Xiaoyin Wang,Junya Takagawa,Daniel J. Haddad,Kranthi Pinnamaneni,Yan Zhang, Richard E. Sievers, William Grossman,Yerem Yeghiazariansand Matthew L. Springer
Therapeutic results of clinical autologous bone marrow cell (BMC) therapy trials for cardiac disease have been modest compared to results of BMC implantation into rodent hearts post-myocardial infarction (MI). In clinical trials, autologous BMCs are typically harvested from older patients who have recently suffered an MI. In contrast, experimental studies in rodent models typically utilize donor BMCs isolated from young, healthy, inbred mice that are not the recipients. Using unfractionated BMCs from donor mice at ages of young, middle-aged, and old, we discovered that recipient left ventricular function post-MI was significantly improved by young donor BMC implantation but was only preserved by middle-aged donor BMCs. Notably, old donor BMCs did not slow the decline in recipient post-MI cardiac function, suggesting BMC impairment by advanced donor age. Furthermore, we also show here that BMCs that are therapeutically impaired by donor age can be further impaired by concurrent donor MI. In conclusion, our findings suggest that therapeutic impairment of BMCs by advanced age is one of the important factors that can limit the success of clinical autologous BMC-based therapyPDF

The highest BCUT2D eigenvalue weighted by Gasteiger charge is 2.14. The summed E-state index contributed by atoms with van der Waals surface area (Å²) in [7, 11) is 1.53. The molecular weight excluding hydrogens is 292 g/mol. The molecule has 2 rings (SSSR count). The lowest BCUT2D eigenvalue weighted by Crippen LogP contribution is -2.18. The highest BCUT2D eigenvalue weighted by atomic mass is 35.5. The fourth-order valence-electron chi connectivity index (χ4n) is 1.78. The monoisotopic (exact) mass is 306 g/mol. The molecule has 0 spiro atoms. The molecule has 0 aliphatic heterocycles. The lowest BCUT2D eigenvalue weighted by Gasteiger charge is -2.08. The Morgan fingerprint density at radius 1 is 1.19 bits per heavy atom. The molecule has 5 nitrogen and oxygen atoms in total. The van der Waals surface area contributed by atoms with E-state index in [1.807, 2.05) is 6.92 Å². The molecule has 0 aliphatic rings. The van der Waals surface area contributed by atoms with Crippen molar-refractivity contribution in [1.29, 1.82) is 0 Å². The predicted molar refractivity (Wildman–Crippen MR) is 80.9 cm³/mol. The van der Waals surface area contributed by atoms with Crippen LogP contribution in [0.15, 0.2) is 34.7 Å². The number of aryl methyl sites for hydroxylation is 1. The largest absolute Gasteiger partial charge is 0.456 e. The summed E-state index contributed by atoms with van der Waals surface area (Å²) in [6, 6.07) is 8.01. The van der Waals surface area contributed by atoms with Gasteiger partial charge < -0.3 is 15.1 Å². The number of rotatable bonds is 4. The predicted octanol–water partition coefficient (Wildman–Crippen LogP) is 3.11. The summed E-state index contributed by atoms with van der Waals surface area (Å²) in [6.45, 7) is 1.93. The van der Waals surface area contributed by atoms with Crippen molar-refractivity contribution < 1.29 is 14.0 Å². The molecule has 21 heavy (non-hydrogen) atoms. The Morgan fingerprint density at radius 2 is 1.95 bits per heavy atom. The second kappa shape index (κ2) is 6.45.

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Jan 01, 1970
Accepted Date: Jan 01, 1970
Published Date: Jan 01, 1970